9: Cancer Sucks

9: Cancer Sucks

From Chicken Soup for the Soul: The Cancer Book

Cancer Sucks

I’m your average teenage girl. I like to shop, hang out with friends, play sports, fight with my parents, and check out boys—all that good teenage stuff.

Besides that, I’m not average, and hope to never be. Last year, I was diagnosed with a cancerous brain tumor. And since then, my life has changed and never will be the same.

Saturday, January 12th.

I felt like I was going to throw up, but I couldn’t get out of bed. Finally, I made it to the bathroom. My parents took me to the clinic. I was given a shot and sent home.

Sunday, I went to church and did my homework.

Monday, I felt sick again so I didn’t eat breakfast. But I’m serious about school, and my exams were coming up so I wasn’t going to let a headache and a bad stomach stop me.

While walking home with my boyfriend, I felt extremely dizzy. I fell into a puddle. I couldn’t walk without help so Peter let me place my head on his chest as he walked backwards all the way home, which was actually quite a feat.

My mother took me immediately to our family doctor. When I stepped off the examining table, I had to feel around for the ground with my foot before I could step down and even then I felt terribly off balance.

At the hospital, I was placed inside an MRI machine that made the loudest, most awful noises I’d ever heard. I wasn’t allowed to move at all.

Hours later, my doctor arrived and asked to see my parents out in the hallway. This may work with younger children, but I was fifteen years old and I knew it could only be bad news, even though I never thought it was going to be anything too terrible.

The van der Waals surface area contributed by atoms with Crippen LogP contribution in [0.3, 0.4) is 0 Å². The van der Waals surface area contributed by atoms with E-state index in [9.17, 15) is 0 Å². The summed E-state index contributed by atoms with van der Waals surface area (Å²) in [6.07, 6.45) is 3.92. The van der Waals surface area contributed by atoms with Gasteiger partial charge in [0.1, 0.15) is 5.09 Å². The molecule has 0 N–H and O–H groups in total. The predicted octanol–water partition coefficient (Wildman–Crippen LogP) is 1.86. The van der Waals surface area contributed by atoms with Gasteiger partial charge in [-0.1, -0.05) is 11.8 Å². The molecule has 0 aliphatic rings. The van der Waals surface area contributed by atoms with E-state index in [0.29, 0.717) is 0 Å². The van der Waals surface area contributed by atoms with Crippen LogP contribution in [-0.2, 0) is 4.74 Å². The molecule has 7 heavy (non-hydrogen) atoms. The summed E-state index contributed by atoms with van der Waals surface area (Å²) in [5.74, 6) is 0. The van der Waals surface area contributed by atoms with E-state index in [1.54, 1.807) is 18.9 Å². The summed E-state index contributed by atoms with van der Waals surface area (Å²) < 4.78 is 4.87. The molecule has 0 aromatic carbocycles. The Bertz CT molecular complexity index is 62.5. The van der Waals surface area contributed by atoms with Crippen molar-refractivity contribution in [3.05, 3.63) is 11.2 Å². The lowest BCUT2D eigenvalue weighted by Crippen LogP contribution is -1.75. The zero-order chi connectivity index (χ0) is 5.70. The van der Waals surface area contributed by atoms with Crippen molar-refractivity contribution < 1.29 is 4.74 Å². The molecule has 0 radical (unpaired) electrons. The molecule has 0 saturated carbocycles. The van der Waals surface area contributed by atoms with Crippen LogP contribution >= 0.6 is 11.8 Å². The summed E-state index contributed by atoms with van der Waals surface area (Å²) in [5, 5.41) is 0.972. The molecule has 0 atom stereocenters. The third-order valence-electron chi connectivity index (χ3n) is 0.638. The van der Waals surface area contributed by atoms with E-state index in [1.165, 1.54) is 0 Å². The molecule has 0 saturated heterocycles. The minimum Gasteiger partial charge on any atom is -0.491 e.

My parents said I had a brain tumor. I wasn’t scared or worried and I wanted them to know that right away so I just chuckled and smiled and said okay.

Six days later, I had my operation. The last thing I remember was a cold room with a big table.

The next day, after eleven hours of surgery, I couldn’t move. I must’ve been in pretty bad shape, judging by the looks of my family. My entire face was severely swollen from lying on my stomach during surgery and I was in immense pain.

That’s when I saw my father cry—my father, who has always been my inspiration, the man I’ve always looked up to as my rock, who I’d never seen in a weak moment, much less crying. He was pacing as the tears fell from his face and I knew he didn’t want me to see him so torn apart. Only at that moment did I cry for the first time.

When I got home a week later, I couldn’t move my neck or return to school. I sat at home for weeks, occupying myself with television and trying to move my neck.

I was never alone for long. I had visitors—school friends, coaches, friends of my parents, parents of my friends—it seemed like everyone was sending cards and coming over. I had never known that so many people cared for me. I also received hundreds of cards from people I didn’t even know and that amazed me.

Finally, I went back to school and was overwhelmed by the work. But my teachers worked through it with me.